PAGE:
A decision by Czech police to break-up a techno music festival in Mlynec, west Bohemia, at the weekend has continued to draw political fire - from both the opposition and some members of the government. On Saturday around 1,000 police in riot gear forcibly broke up the techno party - attended by some 5,000 visitors - at the request of landowners who claimed visitors had damaged their property. Police clashed with dozens of partygoers, using tear gas and water cannons - leading to score of minor injuries on both sides. Around 20 people required medical attention.
Although the Interior Minister Frantisek Bublan defended police steps as "necessary", others, including the country's president, Vaclav Klaus, have criticised the move, with the president saying that the use tear gas and water cannons was "inexcusable". Mr Klaus called the move a "gross blunder" and has already said he will call on the country's prime minister for an explanation.
Others, including opposition MP for the right-of-centre Civic Democrats, Ivan Langer, called Saturday's use of force "unprecedented" - in his view evocative of police brutality in former Czechoslovakia preceding the fall of Communism in 1989.
The opposition right-of-centre Civic Democrats say they will try and call a special meeting of Parliament's Defense Committee to look into steps taken by police at CzechTek - and will look for a chance to question Interior Minister Frantisek Bublan and the Prime Minister Jiri Paroubek in Parliament. There have already been repeated calls from some Civic Democrats for the interior minister to resign, calls he has rejected. On Monday Mr Bublan said if anyone was to blame it was the organisers of the event themselves, who, in his view, had refused to communicate with police.
Deputy to the police president Vladislav Husak, meanwhile admitted that riot police at CzechTek were caught off guard by what he described as the "brutality of the crowds".
In related news, the Justice Minister Pavel Nemec, too, has asked Interior Minister Frantisek Bublan for a detailed report on police operations at CzechTek - saying that the media had raised some doubt on steps taken by police. Mr Nemec also said that the State Attorney's Office had not given instructions to the police on how to proceed - contrary to statements made by the prime minister and Mr Bublan at the weekend.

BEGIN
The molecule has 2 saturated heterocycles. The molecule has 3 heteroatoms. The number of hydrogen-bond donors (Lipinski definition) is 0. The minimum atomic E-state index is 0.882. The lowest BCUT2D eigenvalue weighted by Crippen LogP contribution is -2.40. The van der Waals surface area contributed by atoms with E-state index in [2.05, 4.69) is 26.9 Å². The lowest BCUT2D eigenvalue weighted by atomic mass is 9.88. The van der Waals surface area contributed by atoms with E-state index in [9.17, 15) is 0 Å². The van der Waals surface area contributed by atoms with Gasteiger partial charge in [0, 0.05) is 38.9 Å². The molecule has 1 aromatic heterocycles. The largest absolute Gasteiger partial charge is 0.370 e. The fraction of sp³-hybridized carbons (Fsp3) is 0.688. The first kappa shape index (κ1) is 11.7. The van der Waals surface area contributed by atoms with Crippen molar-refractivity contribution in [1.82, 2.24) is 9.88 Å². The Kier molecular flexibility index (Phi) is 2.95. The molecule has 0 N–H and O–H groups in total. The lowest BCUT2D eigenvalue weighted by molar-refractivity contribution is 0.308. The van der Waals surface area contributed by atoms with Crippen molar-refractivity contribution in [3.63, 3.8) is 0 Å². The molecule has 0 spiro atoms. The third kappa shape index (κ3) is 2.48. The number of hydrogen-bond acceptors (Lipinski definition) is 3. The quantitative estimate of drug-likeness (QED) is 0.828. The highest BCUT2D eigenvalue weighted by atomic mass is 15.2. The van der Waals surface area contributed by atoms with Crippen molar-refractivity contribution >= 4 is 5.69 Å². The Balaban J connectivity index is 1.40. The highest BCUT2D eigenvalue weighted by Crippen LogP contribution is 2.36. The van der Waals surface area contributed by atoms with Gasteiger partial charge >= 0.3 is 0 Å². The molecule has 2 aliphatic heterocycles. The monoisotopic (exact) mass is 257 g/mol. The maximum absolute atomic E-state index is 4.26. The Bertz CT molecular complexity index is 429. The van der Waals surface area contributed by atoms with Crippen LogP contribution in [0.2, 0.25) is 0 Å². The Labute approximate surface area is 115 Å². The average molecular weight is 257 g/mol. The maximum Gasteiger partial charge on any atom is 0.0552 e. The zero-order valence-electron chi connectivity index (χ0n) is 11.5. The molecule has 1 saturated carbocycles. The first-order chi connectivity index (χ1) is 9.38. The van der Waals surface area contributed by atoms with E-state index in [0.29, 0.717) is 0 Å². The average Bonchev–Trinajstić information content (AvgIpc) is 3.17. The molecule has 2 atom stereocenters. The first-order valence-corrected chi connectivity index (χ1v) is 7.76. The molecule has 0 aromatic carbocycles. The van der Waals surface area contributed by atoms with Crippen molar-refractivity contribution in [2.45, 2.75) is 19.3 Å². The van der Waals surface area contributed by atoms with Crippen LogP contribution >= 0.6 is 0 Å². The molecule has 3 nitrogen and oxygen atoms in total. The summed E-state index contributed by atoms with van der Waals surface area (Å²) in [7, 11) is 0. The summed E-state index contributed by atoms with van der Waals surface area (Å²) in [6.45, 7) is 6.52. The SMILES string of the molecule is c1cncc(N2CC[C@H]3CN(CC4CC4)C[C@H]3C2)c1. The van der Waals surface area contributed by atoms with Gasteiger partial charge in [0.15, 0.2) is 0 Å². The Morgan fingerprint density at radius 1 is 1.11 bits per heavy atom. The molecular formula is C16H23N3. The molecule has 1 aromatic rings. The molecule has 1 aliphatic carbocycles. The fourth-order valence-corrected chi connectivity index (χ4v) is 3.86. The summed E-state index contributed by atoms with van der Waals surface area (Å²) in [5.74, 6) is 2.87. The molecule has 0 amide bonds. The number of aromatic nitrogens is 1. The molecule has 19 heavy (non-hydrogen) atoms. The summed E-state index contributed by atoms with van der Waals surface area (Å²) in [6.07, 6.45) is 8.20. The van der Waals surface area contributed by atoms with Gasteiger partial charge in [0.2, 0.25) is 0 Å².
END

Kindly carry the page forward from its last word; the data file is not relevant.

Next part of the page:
After protesting in the thousands in front of the Interior Ministry on Sunday, dozens of protestors met again in front of the ministry on Monday afternoon, carrying placards criticising police action at CzechTek. Protestors are continuing blame the prime minister and the interior minister for what they see as unjustified police intervention at the weekend. An additional demonstration has been planned for Wednesday.
A spokesman for the Czech Foreign Ministry has said that Frantisek Priplata, sentenced to eight years in prison in Romania for incitement to murder, will not face extradition. The Czech businessman escaped from Romania and returned to the Czech Republic on Friday. The ministry spokesman stressed that Mr Priplata was in the Czech Republic legally and said that extradition was out of the question.
An official from Romania's Foreign Ministry has also commented Mr Priplata's case, saying on Monday that Romania would put out an international arrest warrant and seek extradition.
Frantisek Priplata himself has complained that, regarding his legal case, Romania respected neither the law, nor human rights.
Four Czechs - two men and two women - have died while journeying in Spain, killed when their car collided with a truck. The accident took place near the towns of Avila and Salamanka. Exact causes remain unknown. These fatalities follow 30 deaths in road accidents in Spain at the weekend.
Czech swimmer Yvetta Hlavacova has become just the 11th Czech to swim across the English Channel. Her attempt to break the all-time record fell short, but she posted the best time ever for a Czech: eight hours and 42 minutes.
Tuesday is expected to be sunny with daytime temperatures of 26 degrees Celsius.
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